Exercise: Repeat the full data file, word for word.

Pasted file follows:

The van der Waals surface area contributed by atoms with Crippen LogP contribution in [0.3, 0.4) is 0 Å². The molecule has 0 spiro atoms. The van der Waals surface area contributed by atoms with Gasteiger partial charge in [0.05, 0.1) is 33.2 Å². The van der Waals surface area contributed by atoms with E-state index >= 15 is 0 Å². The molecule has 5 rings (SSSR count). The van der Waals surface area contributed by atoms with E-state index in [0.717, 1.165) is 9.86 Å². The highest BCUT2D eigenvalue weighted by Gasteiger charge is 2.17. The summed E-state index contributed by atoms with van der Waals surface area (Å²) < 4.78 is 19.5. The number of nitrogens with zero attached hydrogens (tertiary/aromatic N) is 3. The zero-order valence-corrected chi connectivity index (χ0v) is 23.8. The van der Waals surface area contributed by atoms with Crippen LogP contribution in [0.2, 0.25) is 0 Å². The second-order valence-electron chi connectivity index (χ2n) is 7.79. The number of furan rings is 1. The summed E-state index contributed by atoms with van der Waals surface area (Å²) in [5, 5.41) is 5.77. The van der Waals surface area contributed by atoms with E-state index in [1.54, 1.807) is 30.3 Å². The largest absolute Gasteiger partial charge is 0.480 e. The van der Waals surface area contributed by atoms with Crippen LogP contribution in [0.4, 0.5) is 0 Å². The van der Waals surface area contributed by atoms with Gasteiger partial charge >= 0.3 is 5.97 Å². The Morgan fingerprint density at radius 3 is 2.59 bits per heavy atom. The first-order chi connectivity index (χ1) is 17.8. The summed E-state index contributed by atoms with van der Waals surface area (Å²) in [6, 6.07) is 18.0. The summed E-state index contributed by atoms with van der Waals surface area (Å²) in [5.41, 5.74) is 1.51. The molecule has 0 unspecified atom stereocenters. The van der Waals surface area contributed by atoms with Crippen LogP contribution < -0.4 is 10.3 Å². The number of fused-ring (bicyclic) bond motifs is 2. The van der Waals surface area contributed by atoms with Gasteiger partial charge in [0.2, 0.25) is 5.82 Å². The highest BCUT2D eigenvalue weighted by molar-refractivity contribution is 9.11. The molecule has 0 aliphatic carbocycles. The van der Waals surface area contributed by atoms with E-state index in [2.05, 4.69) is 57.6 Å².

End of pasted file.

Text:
The van der Waals surface area contributed by atoms with Crippen LogP contribution in [0.3, 0.4) is 0 Å². The molecule has 0 spiro atoms. The van der Waals surface area contributed by atoms with Gasteiger partial charge in [0.05, 0.1) is 33.2 Å². The van der Waals surface area contributed by atoms with E-state index >= 15 is 0 Å². The molecule has 5 rings (SSSR count). The van der Waals surface area contributed by atoms with E-state index in [0.717, 1.165) is 9.86 Å². The highest BCUT2D eigenvalue weighted by Gasteiger charge is 2.17. The summed E-state index contributed by atoms with van der Waals surface area (Å²) < 4.78 is 19.5. The number of nitrogens with zero attached hydrogens (tertiary/aromatic N) is 3. The zero-order valence-corrected chi connectivity index (χ0v) is 23.8. The van der Waals surface area contributed by atoms with Crippen LogP contribution in [0.2, 0.25) is 0 Å². The second-order valence-electron chi connectivity index (χ2n) is 7.79. The number of furan rings is 1. The summed E-state index contributed by atoms with van der Waals surface area (Å²) in [5, 5.41) is 5.77. The van der Waals surface area contributed by atoms with E-state index in [1.54, 1.807) is 30.3 Å². The largest absolute Gasteiger partial charge is 0.480 e. The van der Waals surface area contributed by atoms with Crippen LogP contribution in [0.4, 0.5) is 0 Å². The van der Waals surface area contributed by atoms with Gasteiger partial charge >= 0.3 is 5.97 Å². The Morgan fingerprint density at radius 3 is 2.59 bits per heavy atom. The first-order chi connectivity index (χ1) is 17.8. The summed E-state index contributed by atoms with van der Waals surface area (Å²) in [6, 6.07) is 18.0. The summed E-state index contributed by atoms with van der Waals surface area (Å²) in [5.41, 5.74) is 1.51. The molecule has 0 unspecified atom stereocenters. The van der Waals surface area contributed by atoms with Crippen LogP contribution < -0.4 is 10.3 Å². The number of fused-ring (bicyclic) bond motifs is 2. The van der Waals surface area contributed by atoms with Gasteiger partial charge in [0.2, 0.25) is 5.82 Å². The highest BCUT2D eigenvalue weighted by molar-refractivity contribution is 9.11. The molecule has 0 aliphatic carbocycles. The van der Waals surface area contributed by atoms with E-state index in [2.05, 4.69) is 57.6 Å².